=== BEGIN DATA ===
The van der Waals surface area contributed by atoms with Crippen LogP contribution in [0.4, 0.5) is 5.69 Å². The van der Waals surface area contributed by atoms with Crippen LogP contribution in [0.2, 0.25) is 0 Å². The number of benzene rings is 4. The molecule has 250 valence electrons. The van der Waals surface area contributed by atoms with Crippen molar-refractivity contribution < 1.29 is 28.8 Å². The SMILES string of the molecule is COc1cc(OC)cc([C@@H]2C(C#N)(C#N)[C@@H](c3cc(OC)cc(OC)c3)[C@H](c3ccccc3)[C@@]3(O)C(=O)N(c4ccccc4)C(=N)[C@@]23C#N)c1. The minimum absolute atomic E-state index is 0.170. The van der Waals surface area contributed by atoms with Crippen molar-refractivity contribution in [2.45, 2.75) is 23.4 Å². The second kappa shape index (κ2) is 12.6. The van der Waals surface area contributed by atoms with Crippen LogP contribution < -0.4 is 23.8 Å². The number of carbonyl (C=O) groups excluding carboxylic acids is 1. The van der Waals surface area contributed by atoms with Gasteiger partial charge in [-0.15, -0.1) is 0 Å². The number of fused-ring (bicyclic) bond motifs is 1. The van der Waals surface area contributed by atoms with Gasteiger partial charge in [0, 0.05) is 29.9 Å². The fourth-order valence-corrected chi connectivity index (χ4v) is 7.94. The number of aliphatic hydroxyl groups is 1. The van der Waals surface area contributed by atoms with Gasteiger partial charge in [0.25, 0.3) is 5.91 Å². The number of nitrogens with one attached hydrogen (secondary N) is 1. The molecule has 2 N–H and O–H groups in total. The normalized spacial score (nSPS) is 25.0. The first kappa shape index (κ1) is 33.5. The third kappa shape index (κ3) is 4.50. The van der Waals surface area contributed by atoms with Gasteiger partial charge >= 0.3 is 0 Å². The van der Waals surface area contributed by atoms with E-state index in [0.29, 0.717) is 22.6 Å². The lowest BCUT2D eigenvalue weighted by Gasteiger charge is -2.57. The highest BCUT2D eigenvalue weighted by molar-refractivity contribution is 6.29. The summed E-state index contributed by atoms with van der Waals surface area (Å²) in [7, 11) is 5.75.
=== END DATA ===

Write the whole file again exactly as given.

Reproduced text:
The van der Waals surface area contributed by atoms with Crippen LogP contribution in [0.4, 0.5) is 5.69 Å². The van der Waals surface area contributed by atoms with Crippen LogP contribution in [0.2, 0.25) is 0 Å². The number of benzene rings is 4. The molecule has 250 valence electrons. The van der Waals surface area contributed by atoms with Crippen molar-refractivity contribution < 1.29 is 28.8 Å². The SMILES string of the molecule is COc1cc(OC)cc([C@@H]2C(C#N)(C#N)[C@@H](c3cc(OC)cc(OC)c3)[C@H](c3ccccc3)[C@@]3(O)C(=O)N(c4ccccc4)C(=N)[C@@]23C#N)c1. The minimum absolute atomic E-state index is 0.170. The van der Waals surface area contributed by atoms with Crippen molar-refractivity contribution in [2.45, 2.75) is 23.4 Å². The second kappa shape index (κ2) is 12.6. The van der Waals surface area contributed by atoms with Crippen LogP contribution < -0.4 is 23.8 Å². The number of carbonyl (C=O) groups excluding carboxylic acids is 1. The van der Waals surface area contributed by atoms with Gasteiger partial charge in [-0.15, -0.1) is 0 Å². The number of fused-ring (bicyclic) bond motifs is 1. The van der Waals surface area contributed by atoms with Gasteiger partial charge in [0, 0.05) is 29.9 Å². The fourth-order valence-corrected chi connectivity index (χ4v) is 7.94. The number of aliphatic hydroxyl groups is 1. The van der Waals surface area contributed by atoms with Gasteiger partial charge in [0.25, 0.3) is 5.91 Å². The number of nitrogens with one attached hydrogen (secondary N) is 1. The molecule has 2 N–H and O–H groups in total. The normalized spacial score (nSPS) is 25.0. The first kappa shape index (κ1) is 33.5. The third kappa shape index (κ3) is 4.50. The van der Waals surface area contributed by atoms with Gasteiger partial charge >= 0.3 is 0 Å². The van der Waals surface area contributed by atoms with E-state index in [0.29, 0.717) is 22.6 Å². The lowest BCUT2D eigenvalue weighted by Gasteiger charge is -2.57. The highest BCUT2D eigenvalue weighted by molar-refractivity contribution is 6.29. The summed E-state index contributed by atoms with van der Waals surface area (Å²) in [7, 11) is 5.75.